My favorite right now is Berlioz: Requiem on RCA with Charles Munch conducting the Boston Symphony Orchestra. At $18.99 for a two disc SACD, you can't go wrong. It is a three channel recording, though.

    I multichannel, we have:

    Telarc's Miklos Rozsa: Three Choral Suites (film scores, but close, right?). Cincinatti Pops conducted by Erich Kunzel.

    Decca's Mahler: 3rd Symphony. Riccardo Chailly conducting the Royal Concertgebouw Orchestra.

    RCA Red Seal's Mozart: Requiem. Conducted by Nikolaus Harnoncourt. I'm not entirely sure of the orchestra.

    These are all great multichannel discs.

    Have fun!

    Justin
     
  6. Aaron Silverman

    Aaron Silverman Executive Producer

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    That's a good one. IIRC, it also includes a PDF file of Mozart's original manuscript, which is pretty neat.
     
  7. Rich Malloy

    Rich Malloy Producer

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    As suggested above, you probably can't go wrong starting with the RCA Living Stereo releases: http://www.livingstereo-sacd.com/index.jsp

    A wide range of titles, excellent low price, and all fantastic performances and recordings. The three-channel stuff really changed my mind about the efficacy of a center channel speaker for music, at least when originally recorded in that way (and not "folded down" into the center from a two-channel source).

    It's hard to say what you might like best, but I suspect the Mussorgsky, Rimsky-Korsakov, or Bartok might be appealing to you. Or, for piano, either the Chopin disc or Brahms piano concerto 1. If you like violin, you might check out the Heifetz titles (Beethoven/Mendelssohn and Sibelius/Prokofiev violin concerto discs).
     
  8. dan-0

    dan-0 Stunt Coordinator

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    Thanks for all the great replys!

    With the recommendations here and similiar recommendations elsewhere, I've ordered the MAHLER Symphony No.1. Can't wait.


    John S.

    I've always been a big Muddy Waters fan. Prior to my SACD of Folk Singer I've only heard it on vinyl and it was either a very poor recording or a record in poor condition or both. It had the sonic equivalent of a Led Belly recording.

    Anyway, the remaster of the recording is fantastic. It's a DSD recording and to me, they seem to consistantly have the best sonics (ie Alison Krause-Live). It's only a two channel SACD, but damn, when you put it in late at night, with the lights off and a cool pale ale in your hands, it's like actually being there. You can see Muddy Waters sitting up on a stool plucking his guitar, his face contorting as he sings the blues, you can smell the smoke. The soundstage is excellant, drums behind him, bass behind and to the left, guests off to the right...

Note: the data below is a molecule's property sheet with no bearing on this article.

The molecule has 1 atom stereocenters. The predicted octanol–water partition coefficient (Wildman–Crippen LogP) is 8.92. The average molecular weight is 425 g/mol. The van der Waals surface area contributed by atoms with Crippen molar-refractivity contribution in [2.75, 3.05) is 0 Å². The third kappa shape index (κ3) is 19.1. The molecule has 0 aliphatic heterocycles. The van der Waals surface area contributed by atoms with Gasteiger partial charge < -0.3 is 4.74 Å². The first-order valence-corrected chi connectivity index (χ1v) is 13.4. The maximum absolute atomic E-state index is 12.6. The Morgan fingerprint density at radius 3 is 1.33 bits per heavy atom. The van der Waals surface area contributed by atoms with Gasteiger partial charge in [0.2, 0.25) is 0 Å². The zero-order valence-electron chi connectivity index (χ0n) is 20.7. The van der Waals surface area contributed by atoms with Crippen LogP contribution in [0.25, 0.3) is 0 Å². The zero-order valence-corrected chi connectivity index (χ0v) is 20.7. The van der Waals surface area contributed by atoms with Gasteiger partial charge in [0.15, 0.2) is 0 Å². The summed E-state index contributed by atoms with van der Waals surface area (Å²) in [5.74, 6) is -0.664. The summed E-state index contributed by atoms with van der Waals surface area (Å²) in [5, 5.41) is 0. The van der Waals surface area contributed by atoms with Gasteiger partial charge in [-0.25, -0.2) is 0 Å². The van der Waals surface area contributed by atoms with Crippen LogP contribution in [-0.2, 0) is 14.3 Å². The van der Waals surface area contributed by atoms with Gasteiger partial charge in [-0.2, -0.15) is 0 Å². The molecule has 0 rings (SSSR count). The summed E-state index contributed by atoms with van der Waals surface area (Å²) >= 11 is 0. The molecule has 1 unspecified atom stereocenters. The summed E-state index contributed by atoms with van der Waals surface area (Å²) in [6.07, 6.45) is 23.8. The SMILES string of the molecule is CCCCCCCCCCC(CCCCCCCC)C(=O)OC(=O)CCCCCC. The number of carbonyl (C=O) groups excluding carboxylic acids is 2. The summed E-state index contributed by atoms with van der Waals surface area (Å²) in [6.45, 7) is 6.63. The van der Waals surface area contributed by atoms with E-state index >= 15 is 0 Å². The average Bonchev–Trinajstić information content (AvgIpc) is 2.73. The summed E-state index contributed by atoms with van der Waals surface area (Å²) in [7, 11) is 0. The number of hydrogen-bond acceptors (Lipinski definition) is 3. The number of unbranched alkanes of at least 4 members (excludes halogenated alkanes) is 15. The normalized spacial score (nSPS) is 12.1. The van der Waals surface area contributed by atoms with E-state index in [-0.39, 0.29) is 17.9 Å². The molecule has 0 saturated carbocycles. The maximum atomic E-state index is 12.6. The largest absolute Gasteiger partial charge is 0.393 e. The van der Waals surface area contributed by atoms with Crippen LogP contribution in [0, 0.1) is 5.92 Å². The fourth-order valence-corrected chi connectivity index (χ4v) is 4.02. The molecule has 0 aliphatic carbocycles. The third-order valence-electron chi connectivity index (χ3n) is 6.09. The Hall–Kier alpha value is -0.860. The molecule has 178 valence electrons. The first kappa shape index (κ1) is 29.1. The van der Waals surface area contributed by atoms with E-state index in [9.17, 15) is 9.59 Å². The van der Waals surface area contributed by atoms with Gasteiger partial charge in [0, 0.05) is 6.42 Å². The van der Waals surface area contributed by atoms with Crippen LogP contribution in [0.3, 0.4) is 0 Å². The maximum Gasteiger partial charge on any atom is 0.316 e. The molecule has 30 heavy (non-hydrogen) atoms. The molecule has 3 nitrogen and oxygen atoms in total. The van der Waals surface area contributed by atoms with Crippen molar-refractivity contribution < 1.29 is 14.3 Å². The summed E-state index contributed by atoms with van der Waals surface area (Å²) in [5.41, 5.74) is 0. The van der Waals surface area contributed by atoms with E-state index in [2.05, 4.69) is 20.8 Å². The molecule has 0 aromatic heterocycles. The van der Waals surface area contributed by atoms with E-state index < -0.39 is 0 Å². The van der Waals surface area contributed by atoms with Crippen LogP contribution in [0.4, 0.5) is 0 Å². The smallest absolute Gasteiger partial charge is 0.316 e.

I like it.
     
  9. Paul.S

    Paul.S Producer

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    Dan:

    I assume you meant me, Paul.S . . . [​IMG]

    "It's a DSD recording . . ." Well it was recorded in 1963. So I think it's a DSD mastering of an analog recording. [​IMG]

    -p
     
  10. dan-0

    dan-0 Stunt Coordinator

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    Paul, yes and yes
     
  11. Greg Bright

    Greg Bright Second Unit

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    Dan,

    Good that you started Mahler with No. 1. I assume it's the San Francisco/Tilson-Thomas recording. Understand that the surround channels are used primarily for hall ambience. You won't hear individual instruments from them. If Mahler strikes your fancy just keep going through the symphonies one at a time. He wrote more than just music - it's an emotional adventure. Guess I'm a hopeless fanatic. I hope that when they record Mahler's 8th that the antiphonal brass choirs are placed in the surrounds. I keep waiting for an album of Gabrieli brass/choir/organ music to be released in SACD/DVD-A multi-channel. The glory of Venice, indeed!
     
  12. Paul.S

    Paul.S Producer

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    I'd bet that Jack Renner, Robert Woods and perhaps Michael Bishop have been scheming about just such a surround presentation on a Telarc SA-CD of the 8th since probably even before the label's earliest days of supporting the format . . .

    -p